Texas was put on a collision course with fifth-seeded Arizona and top-seeded Duke -- providing, of course, that the Longhorns beat 13th-seeded Oakland, Mich., in their opening game. Texas (27-7) and Oakland (25-9), champions of the Summit League, will play on Friday in Tulsa, Okla.
"I've always said I don't know if it matters what line you are on because you've got to win basketball games," Longhorns coach Rick Barnes said. "I'm sure some people would argue it does matter. ... I do think we've built at Texas one of the elite programs in the country."
Texas, Texas A&M and Texas-San Antonio were the only teams from the Lone Star State to make the field, which expanded to 68 teams this year. There's also a Texas-sized dangling carrot for all teams in the field: the Final Four is in Houston.
The Aggies (24-8) are the seventh seed in the Southwest Region, which also could be considered a snub. They will open against 10th-seeded Florida State (21-10) in Chicago on Friday. A victory would set them up for a possible second game against No. 2 Notre Dame. Kansas is the top seed in the region, which will be in San Antonio.
"Well, that's life," A&M coach Mark Turgeon said. "I don't feel like the Big 12 got a lot of respect when it came to the seeding. ... We get to go to a great city in Chicago and play a great team in Florida State that's a lot like us. They really like to defend and rebound. It'll be a good matchup for us. We're happy to be in and looking forward to it."
UTSA landed in the East Region. The Southland Conference champion Roadrunners (19-13) have to advance past SWAC champion Alabama State (17-17) in a first-round game on Wednesday for the right to play No. 1 overall seed Ohio State on Friday in Cleveland.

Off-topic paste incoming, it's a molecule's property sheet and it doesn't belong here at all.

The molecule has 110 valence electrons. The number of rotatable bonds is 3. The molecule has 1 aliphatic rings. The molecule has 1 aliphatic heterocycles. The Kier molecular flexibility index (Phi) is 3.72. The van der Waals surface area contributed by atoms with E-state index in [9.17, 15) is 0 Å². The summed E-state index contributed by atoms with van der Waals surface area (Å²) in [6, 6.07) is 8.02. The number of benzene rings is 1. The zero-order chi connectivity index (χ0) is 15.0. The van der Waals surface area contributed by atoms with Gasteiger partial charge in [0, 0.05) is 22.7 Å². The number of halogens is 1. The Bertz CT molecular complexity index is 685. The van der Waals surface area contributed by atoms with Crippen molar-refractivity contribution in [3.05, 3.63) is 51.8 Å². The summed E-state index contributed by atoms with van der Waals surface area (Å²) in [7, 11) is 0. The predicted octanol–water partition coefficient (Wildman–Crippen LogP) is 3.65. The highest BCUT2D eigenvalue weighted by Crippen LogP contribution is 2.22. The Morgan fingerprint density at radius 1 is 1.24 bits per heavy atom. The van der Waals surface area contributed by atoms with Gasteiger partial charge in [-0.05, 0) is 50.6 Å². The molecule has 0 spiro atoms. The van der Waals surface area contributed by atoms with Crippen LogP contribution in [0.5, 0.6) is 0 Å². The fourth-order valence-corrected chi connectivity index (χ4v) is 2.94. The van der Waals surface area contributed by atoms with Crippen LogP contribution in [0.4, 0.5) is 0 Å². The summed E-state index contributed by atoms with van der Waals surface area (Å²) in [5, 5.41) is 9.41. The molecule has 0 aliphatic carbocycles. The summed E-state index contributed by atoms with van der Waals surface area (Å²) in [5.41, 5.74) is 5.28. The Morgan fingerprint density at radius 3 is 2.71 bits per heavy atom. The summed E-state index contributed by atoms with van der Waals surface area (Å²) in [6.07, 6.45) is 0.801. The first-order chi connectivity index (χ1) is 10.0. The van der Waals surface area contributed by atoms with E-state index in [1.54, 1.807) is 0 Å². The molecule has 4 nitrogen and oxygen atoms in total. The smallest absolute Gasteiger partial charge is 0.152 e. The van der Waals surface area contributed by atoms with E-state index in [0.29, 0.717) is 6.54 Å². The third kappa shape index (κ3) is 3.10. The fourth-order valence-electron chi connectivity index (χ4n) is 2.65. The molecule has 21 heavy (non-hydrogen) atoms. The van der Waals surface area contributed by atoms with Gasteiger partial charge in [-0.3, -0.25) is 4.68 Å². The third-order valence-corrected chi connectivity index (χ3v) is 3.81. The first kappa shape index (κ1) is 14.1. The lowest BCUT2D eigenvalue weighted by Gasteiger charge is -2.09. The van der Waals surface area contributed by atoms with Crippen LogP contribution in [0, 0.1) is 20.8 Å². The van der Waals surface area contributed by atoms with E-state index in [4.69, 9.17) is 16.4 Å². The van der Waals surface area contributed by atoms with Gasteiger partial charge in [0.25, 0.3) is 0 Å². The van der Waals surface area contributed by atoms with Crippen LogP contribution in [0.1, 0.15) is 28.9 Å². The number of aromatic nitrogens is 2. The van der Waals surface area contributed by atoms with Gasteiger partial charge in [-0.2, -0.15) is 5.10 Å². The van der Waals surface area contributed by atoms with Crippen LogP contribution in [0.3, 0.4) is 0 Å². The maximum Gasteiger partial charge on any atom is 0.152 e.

This is the fourth time UTSA is in the tournament, the first since 2004.
UTEP came agonizingly close to making the tournament, losing the Conference USA championship to Memphis by a single point in the closing minutes. The Miners still won 25 games and were No. 59 in the RPI.
But with only one quality victory, over Michigan, first-year coach Tim Floyd wasn't expecting to make the NCAAs. He pretty much knew his club was out when conference foe UAB -- which was 31st in the RPI -- was only able to snag an at-large entry to a play-in game.
UTEP instead wound up in the 32-team NIT. The Miners (25-9) will open at New Mexico (21-12) on Tuesday.
Also making the NIT was Texas Southern (19-12), the regular-season SWAC champion, which will play top-seeded Colorado (21-13) on Wednesday.
SMU (17-14) already secured a spot in the 24-team CollegeInsider.com tournament, and will host Oral Roberts (19-15) on Wednesday night.
The disappointing seeds for the Longhorns and Aggies weren't the only problem for the Big 12. Colorado didn't make the field, which was considered the biggest shocker.
The Longhorns were likely to move up to No. 1 in the country in mid-February, then lost to Nebraska. That started a 1-3 streak that left them needing a big finish in the Big 12 tournament to restore a high seeding. Making the finals and losing to Kansas -- which earned a No. 1 seed, the second overall -- wasn't good enough for the committee.
Apparently, splitting their final eight games outweighed high points from earlier this season, such as beating the Jayhawks (32-2) and losing by one to Pittsburgh, another top seed.
"We've been tested in a lot of ways," Barnes said.
Kansas coach Bill Self was among those coming to the Longhorns' defense.
"I thought that was a bad seed," he said. "I really thought Texas was a No. 2 seed after the game yesterday. Not saying the other two seeds didn't deserve it. But you're talking about a team that most people three weeks ago thought was the best team in the country -- the best team in the country. Just because they lose games. Teams do lose. Yesterday we were playing our tails off and late in the game it's an eight-point game. I don't understand that one at all."